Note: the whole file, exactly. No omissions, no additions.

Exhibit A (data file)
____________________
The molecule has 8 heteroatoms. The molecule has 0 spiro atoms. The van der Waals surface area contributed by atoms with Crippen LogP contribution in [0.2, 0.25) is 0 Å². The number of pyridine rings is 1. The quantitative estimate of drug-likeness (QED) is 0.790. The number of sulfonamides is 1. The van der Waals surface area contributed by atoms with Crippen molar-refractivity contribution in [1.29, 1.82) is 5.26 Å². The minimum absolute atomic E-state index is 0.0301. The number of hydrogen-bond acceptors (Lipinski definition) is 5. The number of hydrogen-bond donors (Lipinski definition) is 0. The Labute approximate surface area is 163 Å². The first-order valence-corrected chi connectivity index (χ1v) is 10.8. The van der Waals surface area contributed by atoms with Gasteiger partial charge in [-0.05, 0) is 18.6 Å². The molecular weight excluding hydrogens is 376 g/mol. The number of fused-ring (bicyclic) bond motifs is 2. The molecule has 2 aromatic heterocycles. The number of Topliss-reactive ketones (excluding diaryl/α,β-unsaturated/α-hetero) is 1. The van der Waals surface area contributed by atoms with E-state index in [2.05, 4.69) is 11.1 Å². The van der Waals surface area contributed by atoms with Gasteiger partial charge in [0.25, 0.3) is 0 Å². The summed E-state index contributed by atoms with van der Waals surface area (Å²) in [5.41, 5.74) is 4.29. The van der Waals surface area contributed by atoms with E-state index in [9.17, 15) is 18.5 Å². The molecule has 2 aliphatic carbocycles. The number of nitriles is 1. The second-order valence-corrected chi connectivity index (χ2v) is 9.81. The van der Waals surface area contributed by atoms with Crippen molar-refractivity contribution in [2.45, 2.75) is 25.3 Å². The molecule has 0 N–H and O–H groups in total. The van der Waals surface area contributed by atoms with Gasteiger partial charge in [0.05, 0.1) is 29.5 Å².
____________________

The molecule has 8 heteroatoms. The molecule has 0 spiro atoms. The van der Waals surface area contributed by atoms with Crippen LogP contribution in [0.2, 0.25) is 0 Å². The number of pyridine rings is 1. The quantitative estimate of drug-likeness (QED) is 0.790. The number of sulfonamides is 1. The van der Waals surface area contributed by atoms with Crippen molar-refractivity contribution in [1.29, 1.82) is 5.26 Å². The minimum absolute atomic E-state index is 0.0301. The number of hydrogen-bond acceptors (Lipinski definition) is 5. The number of hydrogen-bond donors (Lipinski definition) is 0. The Labute approximate surface area is 163 Å². The first-order valence-corrected chi connectivity index (χ1v) is 10.8. The van der Waals surface area contributed by atoms with Gasteiger partial charge in [-0.05, 0) is 18.6 Å². The molecular weight excluding hydrogens is 376 g/mol. The number of fused-ring (bicyclic) bond motifs is 2. The molecule has 2 aromatic heterocycles. The number of Topliss-reactive ketones (excluding diaryl/α,β-unsaturated/α-hetero) is 1. The van der Waals surface area contributed by atoms with E-state index in [2.05, 4.69) is 11.1 Å². The van der Waals surface area contributed by atoms with Gasteiger partial charge in [0.25, 0.3) is 0 Å². The summed E-state index contributed by atoms with van der Waals surface area (Å²) in [5.41, 5.74) is 4.29. The van der Waals surface area contributed by atoms with E-state index in [9.17, 15) is 18.5 Å². The molecule has 2 aliphatic carbocycles. The number of nitriles is 1. The second-order valence-corrected chi connectivity index (χ2v) is 9.81. The van der Waals surface area contributed by atoms with Crippen molar-refractivity contribution in [2.45, 2.75) is 25.3 Å². The molecule has 0 N–H and O–H groups in total. The van der Waals surface area contributed by atoms with Gasteiger partial charge in [0.05, 0.1) is 29.5 Å².